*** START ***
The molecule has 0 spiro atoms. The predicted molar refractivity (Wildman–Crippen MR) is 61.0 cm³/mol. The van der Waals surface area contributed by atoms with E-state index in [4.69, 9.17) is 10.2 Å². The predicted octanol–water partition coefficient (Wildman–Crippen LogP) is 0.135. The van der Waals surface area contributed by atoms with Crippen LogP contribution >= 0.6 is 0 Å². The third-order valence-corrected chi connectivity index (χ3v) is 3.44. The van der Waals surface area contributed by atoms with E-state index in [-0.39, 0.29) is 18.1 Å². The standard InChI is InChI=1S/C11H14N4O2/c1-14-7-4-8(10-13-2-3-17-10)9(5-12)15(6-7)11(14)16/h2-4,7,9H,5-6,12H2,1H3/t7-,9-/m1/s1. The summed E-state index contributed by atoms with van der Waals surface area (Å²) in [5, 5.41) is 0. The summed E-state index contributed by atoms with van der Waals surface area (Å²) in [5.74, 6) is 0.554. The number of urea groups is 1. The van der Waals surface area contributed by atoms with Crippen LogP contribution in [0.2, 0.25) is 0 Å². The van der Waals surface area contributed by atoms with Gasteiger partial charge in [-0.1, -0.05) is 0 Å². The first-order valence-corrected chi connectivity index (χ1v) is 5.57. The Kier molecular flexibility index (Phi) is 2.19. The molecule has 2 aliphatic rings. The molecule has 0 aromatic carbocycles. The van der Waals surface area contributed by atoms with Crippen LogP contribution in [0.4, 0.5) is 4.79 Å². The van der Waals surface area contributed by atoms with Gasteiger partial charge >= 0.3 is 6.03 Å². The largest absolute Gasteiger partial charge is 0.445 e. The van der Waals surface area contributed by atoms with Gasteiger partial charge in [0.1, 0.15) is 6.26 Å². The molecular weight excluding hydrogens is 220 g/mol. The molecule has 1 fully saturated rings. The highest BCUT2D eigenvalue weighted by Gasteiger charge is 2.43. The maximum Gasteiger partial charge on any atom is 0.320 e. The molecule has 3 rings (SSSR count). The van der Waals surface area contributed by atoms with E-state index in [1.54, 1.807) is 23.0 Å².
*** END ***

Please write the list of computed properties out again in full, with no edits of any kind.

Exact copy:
The molecule has 0 spiro atoms. The predicted molar refractivity (Wildman–Crippen MR) is 61.0 cm³/mol. The van der Waals surface area contributed by atoms with E-state index in [4.69, 9.17) is 10.2 Å². The predicted octanol–water partition coefficient (Wildman–Crippen LogP) is 0.135. The van der Waals surface area contributed by atoms with Crippen LogP contribution >= 0.6 is 0 Å². The third-order valence-corrected chi connectivity index (χ3v) is 3.44. The van der Waals surface area contributed by atoms with E-state index in [-0.39, 0.29) is 18.1 Å². The standard InChI is InChI=1S/C11H14N4O2/c1-14-7-4-8(10-13-2-3-17-10)9(5-12)15(6-7)11(14)16/h2-4,7,9H,5-6,12H2,1H3/t7-,9-/m1/s1. The summed E-state index contributed by atoms with van der Waals surface area (Å²) in [5, 5.41) is 0. The summed E-state index contributed by atoms with van der Waals surface area (Å²) in [5.74, 6) is 0.554. The number of urea groups is 1. The van der Waals surface area contributed by atoms with Crippen LogP contribution in [0.2, 0.25) is 0 Å². The van der Waals surface area contributed by atoms with Gasteiger partial charge in [-0.1, -0.05) is 0 Å². The first-order valence-corrected chi connectivity index (χ1v) is 5.57. The Kier molecular flexibility index (Phi) is 2.19. The molecule has 2 aliphatic rings. The molecule has 0 aromatic carbocycles. The van der Waals surface area contributed by atoms with Crippen LogP contribution in [0.4, 0.5) is 4.79 Å². The van der Waals surface area contributed by atoms with Gasteiger partial charge >= 0.3 is 6.03 Å². The largest absolute Gasteiger partial charge is 0.445 e. The van der Waals surface area contributed by atoms with Gasteiger partial charge in [0.1, 0.15) is 6.26 Å². The molecular weight excluding hydrogens is 220 g/mol. The molecule has 1 fully saturated rings. The highest BCUT2D eigenvalue weighted by Gasteiger charge is 2.43. The maximum Gasteiger partial charge on any atom is 0.320 e. The molecule has 3 rings (SSSR count). The van der Waals surface area contributed by atoms with E-state index in [1.54, 1.807) is 23.0 Å².